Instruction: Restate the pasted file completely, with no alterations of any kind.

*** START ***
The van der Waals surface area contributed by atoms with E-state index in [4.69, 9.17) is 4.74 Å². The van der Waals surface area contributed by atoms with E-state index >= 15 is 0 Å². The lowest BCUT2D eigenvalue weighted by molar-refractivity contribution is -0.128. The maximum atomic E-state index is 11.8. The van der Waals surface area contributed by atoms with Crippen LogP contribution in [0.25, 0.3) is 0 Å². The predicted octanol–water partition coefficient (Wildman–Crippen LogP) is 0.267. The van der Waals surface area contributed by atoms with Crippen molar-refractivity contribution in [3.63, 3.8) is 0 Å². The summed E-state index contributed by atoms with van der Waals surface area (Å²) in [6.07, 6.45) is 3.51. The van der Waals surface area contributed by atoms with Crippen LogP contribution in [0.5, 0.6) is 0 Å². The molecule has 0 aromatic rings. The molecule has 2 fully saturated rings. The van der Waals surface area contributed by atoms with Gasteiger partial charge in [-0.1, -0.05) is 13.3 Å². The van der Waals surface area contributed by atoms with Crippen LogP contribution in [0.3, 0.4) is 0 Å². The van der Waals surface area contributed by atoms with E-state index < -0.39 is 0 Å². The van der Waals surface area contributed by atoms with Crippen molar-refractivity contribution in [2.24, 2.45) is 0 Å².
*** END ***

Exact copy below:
The van der Waals surface area contributed by atoms with E-state index in [4.69, 9.17) is 4.74 Å². The van der Waals surface area contributed by atoms with E-state index >= 15 is 0 Å². The lowest BCUT2D eigenvalue weighted by molar-refractivity contribution is -0.128. The maximum atomic E-state index is 11.8. The van der Waals surface area contributed by atoms with Crippen LogP contribution in [0.25, 0.3) is 0 Å². The predicted octanol–water partition coefficient (Wildman–Crippen LogP) is 0.267. The van der Waals surface area contributed by atoms with Crippen molar-refractivity contribution in [3.63, 3.8) is 0 Å². The summed E-state index contributed by atoms with van der Waals surface area (Å²) in [6.07, 6.45) is 3.51. The van der Waals surface area contributed by atoms with Crippen LogP contribution in [0.5, 0.6) is 0 Å². The molecule has 0 aromatic rings. The molecule has 2 fully saturated rings. The van der Waals surface area contributed by atoms with Gasteiger partial charge in [-0.1, -0.05) is 13.3 Å². The van der Waals surface area contributed by atoms with Crippen LogP contribution in [0.3, 0.4) is 0 Å². The van der Waals surface area contributed by atoms with E-state index < -0.39 is 0 Å². The van der Waals surface area contributed by atoms with Crippen molar-refractivity contribution in [2.24, 2.45) is 0 Å².